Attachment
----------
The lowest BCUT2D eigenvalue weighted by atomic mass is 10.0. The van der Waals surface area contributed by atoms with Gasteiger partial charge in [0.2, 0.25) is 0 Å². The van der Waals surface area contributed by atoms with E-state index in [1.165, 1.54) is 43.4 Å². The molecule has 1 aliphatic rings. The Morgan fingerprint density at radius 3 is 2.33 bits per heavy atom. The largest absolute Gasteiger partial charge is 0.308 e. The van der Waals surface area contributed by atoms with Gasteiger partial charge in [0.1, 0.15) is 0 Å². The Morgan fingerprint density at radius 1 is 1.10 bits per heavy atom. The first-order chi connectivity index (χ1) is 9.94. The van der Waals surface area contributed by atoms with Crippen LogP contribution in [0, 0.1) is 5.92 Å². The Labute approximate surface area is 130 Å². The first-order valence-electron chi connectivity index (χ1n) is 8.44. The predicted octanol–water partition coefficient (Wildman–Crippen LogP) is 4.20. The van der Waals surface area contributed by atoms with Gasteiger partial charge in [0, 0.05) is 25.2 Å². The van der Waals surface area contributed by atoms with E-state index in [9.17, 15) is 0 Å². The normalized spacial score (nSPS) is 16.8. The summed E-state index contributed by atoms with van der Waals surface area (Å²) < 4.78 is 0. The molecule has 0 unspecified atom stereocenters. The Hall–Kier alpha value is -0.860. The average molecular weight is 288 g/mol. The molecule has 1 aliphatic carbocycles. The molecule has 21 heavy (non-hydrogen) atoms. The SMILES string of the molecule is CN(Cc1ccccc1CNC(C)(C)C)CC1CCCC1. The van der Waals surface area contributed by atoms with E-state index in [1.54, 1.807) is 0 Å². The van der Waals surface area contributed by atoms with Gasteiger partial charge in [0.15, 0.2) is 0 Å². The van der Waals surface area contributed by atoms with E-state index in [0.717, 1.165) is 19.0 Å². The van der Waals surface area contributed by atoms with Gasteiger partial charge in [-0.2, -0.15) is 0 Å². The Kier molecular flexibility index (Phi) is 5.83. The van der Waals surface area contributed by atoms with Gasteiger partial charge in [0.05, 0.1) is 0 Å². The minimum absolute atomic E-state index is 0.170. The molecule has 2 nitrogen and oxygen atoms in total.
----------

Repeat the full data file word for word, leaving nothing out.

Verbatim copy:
The lowest BCUT2D eigenvalue weighted by atomic mass is 10.0. The van der Waals surface area contributed by atoms with Gasteiger partial charge in [0.2, 0.25) is 0 Å². The van der Waals surface area contributed by atoms with E-state index in [1.165, 1.54) is 43.4 Å². The molecule has 1 aliphatic rings. The Morgan fingerprint density at radius 3 is 2.33 bits per heavy atom. The largest absolute Gasteiger partial charge is 0.308 e. The van der Waals surface area contributed by atoms with Gasteiger partial charge in [0.1, 0.15) is 0 Å². The Morgan fingerprint density at radius 1 is 1.10 bits per heavy atom. The first-order chi connectivity index (χ1) is 9.94. The van der Waals surface area contributed by atoms with Crippen LogP contribution in [0, 0.1) is 5.92 Å². The Labute approximate surface area is 130 Å². The first-order valence-electron chi connectivity index (χ1n) is 8.44. The predicted octanol–water partition coefficient (Wildman–Crippen LogP) is 4.20. The van der Waals surface area contributed by atoms with Gasteiger partial charge in [0, 0.05) is 25.2 Å². The van der Waals surface area contributed by atoms with E-state index in [9.17, 15) is 0 Å². The normalized spacial score (nSPS) is 16.8. The summed E-state index contributed by atoms with van der Waals surface area (Å²) < 4.78 is 0. The molecule has 0 unspecified atom stereocenters. The Hall–Kier alpha value is -0.860. The average molecular weight is 288 g/mol. The molecule has 1 aliphatic carbocycles. The molecule has 21 heavy (non-hydrogen) atoms. The SMILES string of the molecule is CN(Cc1ccccc1CNC(C)(C)C)CC1CCCC1. The van der Waals surface area contributed by atoms with E-state index in [1.54, 1.807) is 0 Å². The van der Waals surface area contributed by atoms with Gasteiger partial charge in [0.15, 0.2) is 0 Å². The van der Waals surface area contributed by atoms with E-state index in [0.717, 1.165) is 19.0 Å². The van der Waals surface area contributed by atoms with Gasteiger partial charge in [-0.2, -0.15) is 0 Å². The Kier molecular flexibility index (Phi) is 5.83. The van der Waals surface area contributed by atoms with Gasteiger partial charge in [0.05, 0.1) is 0 Å². The minimum absolute atomic E-state index is 0.170. The molecule has 2 nitrogen and oxygen atoms in total.